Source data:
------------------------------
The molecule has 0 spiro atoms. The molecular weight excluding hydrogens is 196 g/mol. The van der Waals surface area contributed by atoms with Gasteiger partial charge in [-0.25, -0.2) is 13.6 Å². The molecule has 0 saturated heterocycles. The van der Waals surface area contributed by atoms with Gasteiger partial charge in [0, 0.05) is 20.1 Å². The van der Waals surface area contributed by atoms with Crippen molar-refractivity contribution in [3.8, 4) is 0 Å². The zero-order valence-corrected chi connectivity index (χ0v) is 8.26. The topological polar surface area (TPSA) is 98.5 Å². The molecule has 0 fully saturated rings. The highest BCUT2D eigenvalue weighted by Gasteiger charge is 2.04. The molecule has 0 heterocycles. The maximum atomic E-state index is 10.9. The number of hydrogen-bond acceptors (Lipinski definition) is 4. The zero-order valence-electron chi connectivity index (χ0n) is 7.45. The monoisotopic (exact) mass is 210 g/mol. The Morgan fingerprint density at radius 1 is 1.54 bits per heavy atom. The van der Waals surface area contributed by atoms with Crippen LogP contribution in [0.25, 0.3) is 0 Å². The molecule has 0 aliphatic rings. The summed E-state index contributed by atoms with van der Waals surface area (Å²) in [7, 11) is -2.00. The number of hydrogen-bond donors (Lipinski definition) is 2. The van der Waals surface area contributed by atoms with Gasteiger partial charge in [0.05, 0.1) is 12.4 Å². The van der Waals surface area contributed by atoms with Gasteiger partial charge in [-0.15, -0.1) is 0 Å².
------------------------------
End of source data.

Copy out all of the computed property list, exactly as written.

The molecule has 0 spiro atoms. The molecular weight excluding hydrogens is 196 g/mol. The van der Waals surface area contributed by atoms with Gasteiger partial charge in [-0.25, -0.2) is 13.6 Å². The molecule has 0 saturated heterocycles. The van der Waals surface area contributed by atoms with Gasteiger partial charge in [0, 0.05) is 20.1 Å². The van der Waals surface area contributed by atoms with Crippen molar-refractivity contribution in [3.8, 4) is 0 Å². The zero-order valence-corrected chi connectivity index (χ0v) is 8.26. The topological polar surface area (TPSA) is 98.5 Å². The molecule has 0 fully saturated rings. The highest BCUT2D eigenvalue weighted by Gasteiger charge is 2.04. The molecule has 0 heterocycles. The maximum atomic E-state index is 10.9. The number of hydrogen-bond acceptors (Lipinski definition) is 4. The zero-order valence-electron chi connectivity index (χ0n) is 7.45. The monoisotopic (exact) mass is 210 g/mol. The Morgan fingerprint density at radius 1 is 1.54 bits per heavy atom. The van der Waals surface area contributed by atoms with Crippen LogP contribution in [0.25, 0.3) is 0 Å². The molecule has 0 aliphatic rings. The summed E-state index contributed by atoms with van der Waals surface area (Å²) in [7, 11) is -2.00. The number of hydrogen-bond donors (Lipinski definition) is 2. The van der Waals surface area contributed by atoms with Gasteiger partial charge in [0.05, 0.1) is 12.4 Å². The van der Waals surface area contributed by atoms with Gasteiger partial charge in [-0.15, -0.1) is 0 Å².